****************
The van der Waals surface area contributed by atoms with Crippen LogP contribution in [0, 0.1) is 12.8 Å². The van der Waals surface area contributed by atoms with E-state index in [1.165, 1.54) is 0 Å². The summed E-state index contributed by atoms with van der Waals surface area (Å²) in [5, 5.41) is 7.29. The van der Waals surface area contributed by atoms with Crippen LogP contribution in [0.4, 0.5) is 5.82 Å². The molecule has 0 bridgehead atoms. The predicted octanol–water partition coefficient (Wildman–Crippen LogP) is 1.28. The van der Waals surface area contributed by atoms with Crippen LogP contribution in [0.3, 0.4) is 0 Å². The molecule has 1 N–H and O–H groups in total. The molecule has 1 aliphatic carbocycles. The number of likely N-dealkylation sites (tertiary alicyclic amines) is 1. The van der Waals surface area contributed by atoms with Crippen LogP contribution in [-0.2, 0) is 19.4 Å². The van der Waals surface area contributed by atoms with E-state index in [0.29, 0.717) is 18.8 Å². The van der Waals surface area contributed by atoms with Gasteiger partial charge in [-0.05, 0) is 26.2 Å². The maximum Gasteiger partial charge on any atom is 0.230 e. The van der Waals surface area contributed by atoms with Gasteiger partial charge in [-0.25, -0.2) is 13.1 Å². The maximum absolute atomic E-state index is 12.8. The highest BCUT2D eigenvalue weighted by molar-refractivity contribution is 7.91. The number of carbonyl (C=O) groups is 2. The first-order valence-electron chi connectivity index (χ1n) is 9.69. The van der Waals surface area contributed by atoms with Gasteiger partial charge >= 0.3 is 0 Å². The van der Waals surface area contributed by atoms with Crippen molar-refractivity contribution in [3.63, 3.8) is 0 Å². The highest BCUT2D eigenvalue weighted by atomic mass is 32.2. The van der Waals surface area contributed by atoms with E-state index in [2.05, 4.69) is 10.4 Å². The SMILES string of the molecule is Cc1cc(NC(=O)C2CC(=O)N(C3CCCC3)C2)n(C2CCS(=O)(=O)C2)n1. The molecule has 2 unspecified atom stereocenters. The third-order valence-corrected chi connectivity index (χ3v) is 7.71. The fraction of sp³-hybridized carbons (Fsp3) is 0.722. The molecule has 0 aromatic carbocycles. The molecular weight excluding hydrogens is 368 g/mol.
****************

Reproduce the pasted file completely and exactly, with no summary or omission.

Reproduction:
The van der Waals surface area contributed by atoms with Crippen LogP contribution in [0, 0.1) is 12.8 Å². The van der Waals surface area contributed by atoms with E-state index in [1.165, 1.54) is 0 Å². The summed E-state index contributed by atoms with van der Waals surface area (Å²) in [5, 5.41) is 7.29. The van der Waals surface area contributed by atoms with Crippen LogP contribution in [0.4, 0.5) is 5.82 Å². The molecule has 0 bridgehead atoms. The predicted octanol–water partition coefficient (Wildman–Crippen LogP) is 1.28. The van der Waals surface area contributed by atoms with Crippen LogP contribution in [0.3, 0.4) is 0 Å². The molecule has 1 N–H and O–H groups in total. The molecule has 1 aliphatic carbocycles. The number of likely N-dealkylation sites (tertiary alicyclic amines) is 1. The van der Waals surface area contributed by atoms with Crippen LogP contribution in [-0.2, 0) is 19.4 Å². The van der Waals surface area contributed by atoms with E-state index in [0.29, 0.717) is 18.8 Å². The van der Waals surface area contributed by atoms with Gasteiger partial charge in [-0.05, 0) is 26.2 Å². The maximum Gasteiger partial charge on any atom is 0.230 e. The van der Waals surface area contributed by atoms with Gasteiger partial charge in [-0.25, -0.2) is 13.1 Å². The maximum absolute atomic E-state index is 12.8. The highest BCUT2D eigenvalue weighted by molar-refractivity contribution is 7.91. The number of carbonyl (C=O) groups is 2. The first-order valence-electron chi connectivity index (χ1n) is 9.69. The van der Waals surface area contributed by atoms with Gasteiger partial charge >= 0.3 is 0 Å². The van der Waals surface area contributed by atoms with Crippen molar-refractivity contribution in [3.63, 3.8) is 0 Å². The highest BCUT2D eigenvalue weighted by atomic mass is 32.2. The van der Waals surface area contributed by atoms with E-state index in [2.05, 4.69) is 10.4 Å². The SMILES string of the molecule is Cc1cc(NC(=O)C2CC(=O)N(C3CCCC3)C2)n(C2CCS(=O)(=O)C2)n1. The molecule has 2 unspecified atom stereocenters. The third-order valence-corrected chi connectivity index (χ3v) is 7.71. The fraction of sp³-hybridized carbons (Fsp3) is 0.722. The molecule has 0 aromatic carbocycles. The molecular weight excluding hydrogens is 368 g/mol.